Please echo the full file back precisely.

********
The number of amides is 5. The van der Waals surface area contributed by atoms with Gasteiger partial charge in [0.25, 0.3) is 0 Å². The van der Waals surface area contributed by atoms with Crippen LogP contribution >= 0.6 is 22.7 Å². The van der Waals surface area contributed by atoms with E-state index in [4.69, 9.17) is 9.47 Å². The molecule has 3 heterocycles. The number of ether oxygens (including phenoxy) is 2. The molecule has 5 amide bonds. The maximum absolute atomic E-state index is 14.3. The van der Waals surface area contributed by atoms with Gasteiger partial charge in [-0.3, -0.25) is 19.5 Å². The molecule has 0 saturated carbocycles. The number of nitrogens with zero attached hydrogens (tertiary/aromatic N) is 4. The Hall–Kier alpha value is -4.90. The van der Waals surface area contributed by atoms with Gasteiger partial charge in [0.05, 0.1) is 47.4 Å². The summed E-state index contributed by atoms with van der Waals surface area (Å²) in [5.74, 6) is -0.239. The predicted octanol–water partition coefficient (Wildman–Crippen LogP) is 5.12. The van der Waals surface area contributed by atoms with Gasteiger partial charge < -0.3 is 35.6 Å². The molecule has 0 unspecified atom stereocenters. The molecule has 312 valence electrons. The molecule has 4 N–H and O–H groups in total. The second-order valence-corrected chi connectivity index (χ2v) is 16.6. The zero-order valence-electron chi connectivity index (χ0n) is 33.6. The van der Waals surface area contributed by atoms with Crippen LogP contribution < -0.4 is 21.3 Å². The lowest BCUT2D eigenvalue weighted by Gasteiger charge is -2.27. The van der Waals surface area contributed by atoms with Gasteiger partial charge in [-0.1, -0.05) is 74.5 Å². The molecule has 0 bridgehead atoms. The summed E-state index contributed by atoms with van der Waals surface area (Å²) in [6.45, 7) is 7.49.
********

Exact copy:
The number of amides is 5. The van der Waals surface area contributed by atoms with Gasteiger partial charge in [0.25, 0.3) is 0 Å². The van der Waals surface area contributed by atoms with Crippen LogP contribution >= 0.6 is 22.7 Å². The van der Waals surface area contributed by atoms with E-state index in [4.69, 9.17) is 9.47 Å². The molecule has 3 heterocycles. The number of ether oxygens (including phenoxy) is 2. The molecule has 5 amide bonds. The maximum absolute atomic E-state index is 14.3. The van der Waals surface area contributed by atoms with Gasteiger partial charge in [-0.3, -0.25) is 19.5 Å². The molecule has 0 saturated carbocycles. The number of nitrogens with zero attached hydrogens (tertiary/aromatic N) is 4. The Hall–Kier alpha value is -4.90. The van der Waals surface area contributed by atoms with Gasteiger partial charge in [0.05, 0.1) is 47.4 Å². The summed E-state index contributed by atoms with van der Waals surface area (Å²) in [5.74, 6) is -0.239. The predicted octanol–water partition coefficient (Wildman–Crippen LogP) is 5.12. The van der Waals surface area contributed by atoms with Gasteiger partial charge < -0.3 is 35.6 Å². The molecule has 0 unspecified atom stereocenters. The molecule has 312 valence electrons. The molecule has 4 N–H and O–H groups in total. The second-order valence-corrected chi connectivity index (χ2v) is 16.6. The zero-order valence-electron chi connectivity index (χ0n) is 33.6. The van der Waals surface area contributed by atoms with Crippen LogP contribution < -0.4 is 21.3 Å². The lowest BCUT2D eigenvalue weighted by Gasteiger charge is -2.27. The van der Waals surface area contributed by atoms with Gasteiger partial charge in [-0.1, -0.05) is 74.5 Å². The molecule has 0 bridgehead atoms. The summed E-state index contributed by atoms with van der Waals surface area (Å²) in [6.45, 7) is 7.49.